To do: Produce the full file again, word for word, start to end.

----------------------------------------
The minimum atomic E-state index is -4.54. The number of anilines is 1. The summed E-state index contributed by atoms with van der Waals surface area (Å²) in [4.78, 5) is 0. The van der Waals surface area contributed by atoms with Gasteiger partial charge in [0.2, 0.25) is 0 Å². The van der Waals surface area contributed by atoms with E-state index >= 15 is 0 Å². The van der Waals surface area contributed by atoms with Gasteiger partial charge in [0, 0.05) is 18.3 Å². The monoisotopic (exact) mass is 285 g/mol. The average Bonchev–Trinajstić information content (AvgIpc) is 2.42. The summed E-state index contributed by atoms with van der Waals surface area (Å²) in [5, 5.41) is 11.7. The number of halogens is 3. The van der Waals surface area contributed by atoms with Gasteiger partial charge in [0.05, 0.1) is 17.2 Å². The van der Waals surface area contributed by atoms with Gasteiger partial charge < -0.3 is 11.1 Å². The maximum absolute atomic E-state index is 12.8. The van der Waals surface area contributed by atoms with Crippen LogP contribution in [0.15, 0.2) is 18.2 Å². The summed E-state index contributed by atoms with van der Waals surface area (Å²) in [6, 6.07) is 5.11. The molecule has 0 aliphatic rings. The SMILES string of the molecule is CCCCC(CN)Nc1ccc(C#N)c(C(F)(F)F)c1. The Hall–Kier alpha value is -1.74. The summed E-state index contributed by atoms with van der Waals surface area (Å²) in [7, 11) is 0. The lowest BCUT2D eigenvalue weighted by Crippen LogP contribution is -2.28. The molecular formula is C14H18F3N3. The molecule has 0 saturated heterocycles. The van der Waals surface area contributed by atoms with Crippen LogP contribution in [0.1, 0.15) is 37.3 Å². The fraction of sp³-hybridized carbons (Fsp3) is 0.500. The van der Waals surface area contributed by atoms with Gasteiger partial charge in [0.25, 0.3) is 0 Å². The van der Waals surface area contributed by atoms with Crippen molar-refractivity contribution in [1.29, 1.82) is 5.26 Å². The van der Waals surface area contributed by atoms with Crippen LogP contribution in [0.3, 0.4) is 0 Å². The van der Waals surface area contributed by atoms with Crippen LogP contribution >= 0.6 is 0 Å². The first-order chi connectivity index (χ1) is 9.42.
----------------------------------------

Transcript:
The minimum atomic E-state index is -4.54. The number of anilines is 1. The summed E-state index contributed by atoms with van der Waals surface area (Å²) in [4.78, 5) is 0. The van der Waals surface area contributed by atoms with Gasteiger partial charge in [0.2, 0.25) is 0 Å². The van der Waals surface area contributed by atoms with E-state index >= 15 is 0 Å². The van der Waals surface area contributed by atoms with Gasteiger partial charge in [0, 0.05) is 18.3 Å². The monoisotopic (exact) mass is 285 g/mol. The average Bonchev–Trinajstić information content (AvgIpc) is 2.42. The summed E-state index contributed by atoms with van der Waals surface area (Å²) in [5, 5.41) is 11.7. The number of halogens is 3. The van der Waals surface area contributed by atoms with Gasteiger partial charge in [0.05, 0.1) is 17.2 Å². The van der Waals surface area contributed by atoms with Gasteiger partial charge < -0.3 is 11.1 Å². The maximum absolute atomic E-state index is 12.8. The van der Waals surface area contributed by atoms with Crippen LogP contribution in [0.15, 0.2) is 18.2 Å². The summed E-state index contributed by atoms with van der Waals surface area (Å²) in [6, 6.07) is 5.11. The molecule has 0 aliphatic rings. The SMILES string of the molecule is CCCCC(CN)Nc1ccc(C#N)c(C(F)(F)F)c1. The Hall–Kier alpha value is -1.74. The summed E-state index contributed by atoms with van der Waals surface area (Å²) in [7, 11) is 0. The lowest BCUT2D eigenvalue weighted by Crippen LogP contribution is -2.28. The molecular formula is C14H18F3N3. The molecule has 0 saturated heterocycles. The van der Waals surface area contributed by atoms with Crippen LogP contribution in [0.1, 0.15) is 37.3 Å². The fraction of sp³-hybridized carbons (Fsp3) is 0.500. The van der Waals surface area contributed by atoms with Gasteiger partial charge in [0.25, 0.3) is 0 Å². The van der Waals surface area contributed by atoms with Crippen molar-refractivity contribution in [1.29, 1.82) is 5.26 Å². The van der Waals surface area contributed by atoms with Crippen LogP contribution in [0.3, 0.4) is 0 Å². The van der Waals surface area contributed by atoms with Crippen LogP contribution >= 0.6 is 0 Å². The first-order chi connectivity index (χ1) is 9.42.